Rebellion 1576 to 1577
Swedish Polish War 1600 to 1609
Military Operations, 1605
In 1605 Charles IX, king since the
previous year organised an army of around 12,000 men - composed
of a large proportion of mercenary Germans as well as Dutch and
Scots, and even some Poles and Hungarians. A political rebellion
was developing in Poland and it meant that at the start of year
the Sejm broke up without passing any new taxes for the army. Even
so Chodkiewicz had managed by the summer to gather some 5,000 men
of which 3,500 were for use in the field. The rest were barely enough
to garrison a few of the major forts. The main forces stood at Dorpat
while garrisons held Bialy Kamien, Felin, Dopart, Kies and probably
Rakibor. Some 150 Polish-Hungarian infantry and 100 peasants garrisoned
Dynemunt closing access to Riga from the sea while Riga itself had
a strong garrison. The coastal road from Parnawa to Riga was left
undefended due to lack of men, though this would in any case have
been difficult as Sweden ruled the sea.
Charles IX decided to strike at the
most important town in Livonia - Riga. Its capture would allow military
operations along the Dzwina and so cut of Livonia from the Commonwealth.
Charle's limited number transport ships precluded the movement of
all his forces by sea straight to Riga.
- At Dynemunt on 12th August Joachim Mansfeld landed
with approximately 3,000 mainly Germans together with the siege
train which included two great 'kartauna' (royal) cannons and
commenced the blockade of Riga.
- At Rewel between 15 to 20th August arrived around
4,000 mainly Fins, but including mercenary Dutch soldiers, commanded
by Andersem Lennartsson.
- At Parnawa on 30th August landed King Charles
IX at the head of 4,000 Swedes and Scots.
On news of the blockade of Riga, Chodkiewicz moved
on around the 17th towards Riga, leaving most of his tabor at Dorpat.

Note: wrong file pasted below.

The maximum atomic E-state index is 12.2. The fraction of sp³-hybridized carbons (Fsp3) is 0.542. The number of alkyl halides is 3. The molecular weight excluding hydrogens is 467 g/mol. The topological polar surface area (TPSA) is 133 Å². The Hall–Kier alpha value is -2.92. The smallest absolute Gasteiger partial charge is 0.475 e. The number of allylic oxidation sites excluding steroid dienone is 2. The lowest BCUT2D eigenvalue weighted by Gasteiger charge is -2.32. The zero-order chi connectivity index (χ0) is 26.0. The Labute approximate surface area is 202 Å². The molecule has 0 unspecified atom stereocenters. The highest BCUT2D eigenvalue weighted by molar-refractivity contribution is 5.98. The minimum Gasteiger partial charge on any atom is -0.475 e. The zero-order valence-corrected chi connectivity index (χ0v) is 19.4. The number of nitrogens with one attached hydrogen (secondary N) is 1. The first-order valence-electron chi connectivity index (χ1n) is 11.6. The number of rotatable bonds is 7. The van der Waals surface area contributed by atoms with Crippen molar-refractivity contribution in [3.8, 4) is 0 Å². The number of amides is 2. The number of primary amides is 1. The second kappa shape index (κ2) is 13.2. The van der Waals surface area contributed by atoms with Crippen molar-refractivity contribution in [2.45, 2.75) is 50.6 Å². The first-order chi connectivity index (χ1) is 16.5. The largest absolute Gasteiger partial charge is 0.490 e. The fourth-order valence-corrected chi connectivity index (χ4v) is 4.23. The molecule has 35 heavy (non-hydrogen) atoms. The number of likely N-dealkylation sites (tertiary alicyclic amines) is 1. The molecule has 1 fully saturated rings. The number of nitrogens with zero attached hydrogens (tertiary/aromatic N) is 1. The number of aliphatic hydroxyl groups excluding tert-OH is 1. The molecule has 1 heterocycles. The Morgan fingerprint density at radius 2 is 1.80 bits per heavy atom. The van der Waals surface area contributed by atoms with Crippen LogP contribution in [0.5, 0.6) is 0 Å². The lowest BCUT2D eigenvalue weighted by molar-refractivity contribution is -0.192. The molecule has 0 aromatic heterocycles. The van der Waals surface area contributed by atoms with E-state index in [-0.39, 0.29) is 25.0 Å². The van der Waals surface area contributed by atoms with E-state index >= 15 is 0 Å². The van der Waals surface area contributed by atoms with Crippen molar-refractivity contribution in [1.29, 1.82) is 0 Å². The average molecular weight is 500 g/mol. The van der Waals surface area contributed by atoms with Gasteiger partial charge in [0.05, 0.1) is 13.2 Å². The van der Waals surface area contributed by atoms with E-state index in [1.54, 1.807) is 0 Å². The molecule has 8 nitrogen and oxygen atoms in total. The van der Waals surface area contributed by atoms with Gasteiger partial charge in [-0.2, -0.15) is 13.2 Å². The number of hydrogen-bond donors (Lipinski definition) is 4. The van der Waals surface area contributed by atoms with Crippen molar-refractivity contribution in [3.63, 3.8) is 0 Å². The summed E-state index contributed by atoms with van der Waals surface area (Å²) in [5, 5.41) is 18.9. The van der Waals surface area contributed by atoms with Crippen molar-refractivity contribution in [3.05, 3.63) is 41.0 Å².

On 21st he reached Wolmar and news reached him that Riga was currently
not in significant danger. Riga had at its disposal some few thousand
defending inhabitants and a few hundred mercenaries. Chodkiewicz
then also discovered that Lennartsson had landed at Rewel and may
be moving south. There was a chance that that Lennartsson could
be caught in the open, while the careful Mansfeld would have easy
access to his supporting ships.
Around the 23rd August Chodkiewicz moved his main
forces north against Lennartsson. At the same time he sent a few
banners of cavalry under Tomasz Dabrowy towards Riga to observe
Mansfeld. Lennartsson meanwhile had initially decided to take advantage
of Chodkiewicz's march south to capture Felin, however when he heard
the enemy were returning north the Swedes aiming to avoid battle
moved to Fickel (Vigala) and fortified themselves in a strong position
between bogs and forests and formed field obstacles. Chodkiewicz
arrived at Fickel around the 29th Aug and attempted to coax Lennartsson
into the open. In this he failed and in an exchange of musket fire
the Poles inflicted some 200 losses on the enemy. It was here that
Chodkiewicz learnt of Charles IX's landing at Parnawa, which could
threaten Felin, so on 1st September the Hetman left for Felin arriving
on two days later.
Lennartson took this opportunity to march to Parnawa
to join Mansfeld, their combined forces were some 8,000 men. On
5th Charles IX led his forces along the coastal road, which was
shielded from the east by forests and marshes, to Riga. At the same
time his fleet escorted his forces, moving in parallel with them.
They rested between 11th and 14th Sept at Salis. The belt of forests
and marshes along the coast made it difficult for Chodkiewicz to
orientate himself of the Swedish movements and almost certainly
he expected the Swedes to return and move east towards Felin. He
probably remained at Felin on 8th Sept or even until 14th. Some
time here news reached him of the Swedish march south and he quickly
moved to Wolmar, reaching it on 16th.
Chodkiewicz, who was used to the previously careful
Swedish movements and strategy, was not expecting a march to Riga.
He felt too weak to fight a pitched battle with the combined Swedish
force and he wanted to delay, waiting on reinforcements from Lithuania.
While in Wolmar he received a false report that the Swedes were
intending to attack him and decided to fight a defensive-offensive
battle. In the region of Kies he crossed onto the left bank of the
Gawa river, raising field defences from which to counter attack
the Swedes. He waited until the 24th, by which time his tabor from
Dopart joined him, when he received unexpected news that Charles
IX had reached Riga the day before.
Mansfeld having relatively weak forces had not really
begun the siege of Riga. On 24th Charles has sent a delegation demanding
capitulation, and when this was rejected the Swedes commenced the
This serious threat to Riga forced Chodkiewicz to
move to relieve the town, despite the inherent risks with such a
numerically superior enemy. In a fast two day march (25th-26th)
he reached Kircholm (Salaspils) some 15km south east of Riga.